Fine old color example of this striking depiction of Tycho Brahe's model of the Universe, from the 1708 Valk & Schenk edition of Andreas Cellarius' Harmonia Macrocosmica seu Atlas Universalis et Novus.
Tycho Brahe was the last of the great "naked eye" astronomers. As a compromise between the models of Ptolemy and Copenicus, the Danish Astronomer Tycho Brahe proposed a model of the Universe which placed the earth at the center of the Universe and the Sun and Moon circling the Earth but the other planets revolving around the Sun. His system was intended to harmonize the mathematical observations of Copernicus with the ecclesiatical imperatives of the times, namely, preservation of Ptolemy's geocentric model of the Universe.
This chart provides Tycho Brahe's calculations of the courses and altitudes of the planets, in support of his helio-geocentric model. He believed that the Earth was too sluggish and heavy to be continuously in motion. According to the accepted Aristotelian physics of the time, the heavens (whose motions and cycles were continuous and unending) were made of "Aether" or "Quintessence." This substance was light, strong, unchanging, and its natural state was circular motion. By contrast, the Earth (where objects seem to have motion only when moved) and things on it were composed of substances that were heavy and whose natural state was rest. Accordingly, Tycho said the Earth was a "lazy" body that was not readily moved. He also cited the authority of scripture in portraying the Earth as being at rest, although over time he relied increasingly on his scientific conclusions.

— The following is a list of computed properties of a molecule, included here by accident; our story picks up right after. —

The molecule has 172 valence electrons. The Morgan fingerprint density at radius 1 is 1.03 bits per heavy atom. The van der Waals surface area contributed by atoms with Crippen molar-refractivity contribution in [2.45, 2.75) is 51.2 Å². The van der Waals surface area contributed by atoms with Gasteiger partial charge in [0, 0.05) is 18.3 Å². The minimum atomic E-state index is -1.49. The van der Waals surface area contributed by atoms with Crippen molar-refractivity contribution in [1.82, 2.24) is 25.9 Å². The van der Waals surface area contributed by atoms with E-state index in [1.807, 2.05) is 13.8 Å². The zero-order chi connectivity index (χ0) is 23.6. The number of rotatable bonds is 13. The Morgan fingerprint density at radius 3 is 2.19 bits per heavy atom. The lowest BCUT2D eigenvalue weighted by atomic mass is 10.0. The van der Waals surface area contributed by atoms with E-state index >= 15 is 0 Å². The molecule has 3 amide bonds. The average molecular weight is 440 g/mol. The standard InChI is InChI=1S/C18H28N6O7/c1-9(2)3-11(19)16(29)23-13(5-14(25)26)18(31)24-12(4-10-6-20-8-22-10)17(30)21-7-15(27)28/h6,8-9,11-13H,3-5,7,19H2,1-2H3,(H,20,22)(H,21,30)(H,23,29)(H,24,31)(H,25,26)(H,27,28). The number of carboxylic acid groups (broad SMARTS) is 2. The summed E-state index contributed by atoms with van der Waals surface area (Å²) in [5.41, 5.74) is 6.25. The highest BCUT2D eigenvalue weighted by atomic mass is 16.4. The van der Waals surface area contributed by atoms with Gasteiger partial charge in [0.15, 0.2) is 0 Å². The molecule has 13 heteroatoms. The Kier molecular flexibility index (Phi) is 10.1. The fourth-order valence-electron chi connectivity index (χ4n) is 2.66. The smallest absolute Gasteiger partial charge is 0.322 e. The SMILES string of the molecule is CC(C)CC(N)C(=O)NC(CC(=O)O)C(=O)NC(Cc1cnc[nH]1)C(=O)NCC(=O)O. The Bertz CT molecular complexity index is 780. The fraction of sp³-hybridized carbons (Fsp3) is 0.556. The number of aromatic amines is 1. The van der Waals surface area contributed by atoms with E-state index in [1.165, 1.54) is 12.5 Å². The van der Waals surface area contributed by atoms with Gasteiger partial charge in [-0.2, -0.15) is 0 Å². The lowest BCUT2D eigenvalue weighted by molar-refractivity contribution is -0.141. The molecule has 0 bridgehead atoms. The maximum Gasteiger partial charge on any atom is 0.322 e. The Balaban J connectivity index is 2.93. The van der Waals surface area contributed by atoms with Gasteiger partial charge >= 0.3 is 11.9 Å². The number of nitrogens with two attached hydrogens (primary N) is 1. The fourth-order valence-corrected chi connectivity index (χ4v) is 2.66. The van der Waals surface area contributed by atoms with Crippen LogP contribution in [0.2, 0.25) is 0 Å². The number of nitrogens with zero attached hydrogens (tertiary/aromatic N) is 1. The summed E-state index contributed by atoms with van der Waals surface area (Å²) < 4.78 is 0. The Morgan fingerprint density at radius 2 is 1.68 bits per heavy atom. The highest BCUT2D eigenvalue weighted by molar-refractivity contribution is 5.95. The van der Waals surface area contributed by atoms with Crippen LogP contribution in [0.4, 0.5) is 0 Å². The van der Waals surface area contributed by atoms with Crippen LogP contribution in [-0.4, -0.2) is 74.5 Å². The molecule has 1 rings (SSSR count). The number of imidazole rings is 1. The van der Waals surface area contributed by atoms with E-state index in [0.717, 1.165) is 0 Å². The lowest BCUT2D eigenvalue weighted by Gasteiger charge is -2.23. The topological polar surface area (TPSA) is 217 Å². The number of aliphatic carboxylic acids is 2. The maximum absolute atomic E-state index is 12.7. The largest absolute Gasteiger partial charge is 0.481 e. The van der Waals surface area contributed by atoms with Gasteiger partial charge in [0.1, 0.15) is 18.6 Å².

Andreas Cellarius was born in 1596 in Neuhausen and educated in Heidelberg. He emigrated to Holland in the early 17th Century and in 1637 moved to Hoorn, where he became the rector of the Latin School. Cellarius' best known work is his Harmonia Macrocosmica, first issued in 1660 by Jan Jansson, as a supplement to Jansson's Atlas Novus. The work consists of a series of Celestial Charts begun by Cellarius in 1647 and intended as part of a two volume treatise on cosmography, which was never issued. A second edition was published by Jansson in 1661 and a third edition by Valk & Schenk in 1708.
Andreas Cellarius was born in 1596 in Neuhausen and educated in Heidelberg. He emigrated to Holland in the early 17th century, and in 1637 moved to Hoorn, where he became the rector of the Latin School. Cellarius' best-known work is his Harmonia Macrocosmica, first issued in 1660 by Jan Jansson, as a supplement to Jansson's Atlas Novus. The work consists of a series of Celestial Charts begun by Cellarius in 1647 and intended as part of a two-volume treatise on cosmography, which was never issued.
Cellarius' charts are the most sought after of celestial charts, blending the striking imagery of the golden age of Dutch Cartography with contemporary scientific knowledge. The present examples come from the Valk & Schenk edition of Cellarius' atlas, which is unchanged from the 1661 edition. The 1660 and 1661 editions can be distinguished by the inclusion of a plate number in the lower right corner of the 1661 edition. The Valk & Schenk edition can be distinguished by the addition of the printer's name (Valk & Schenk) in the titles of the maps.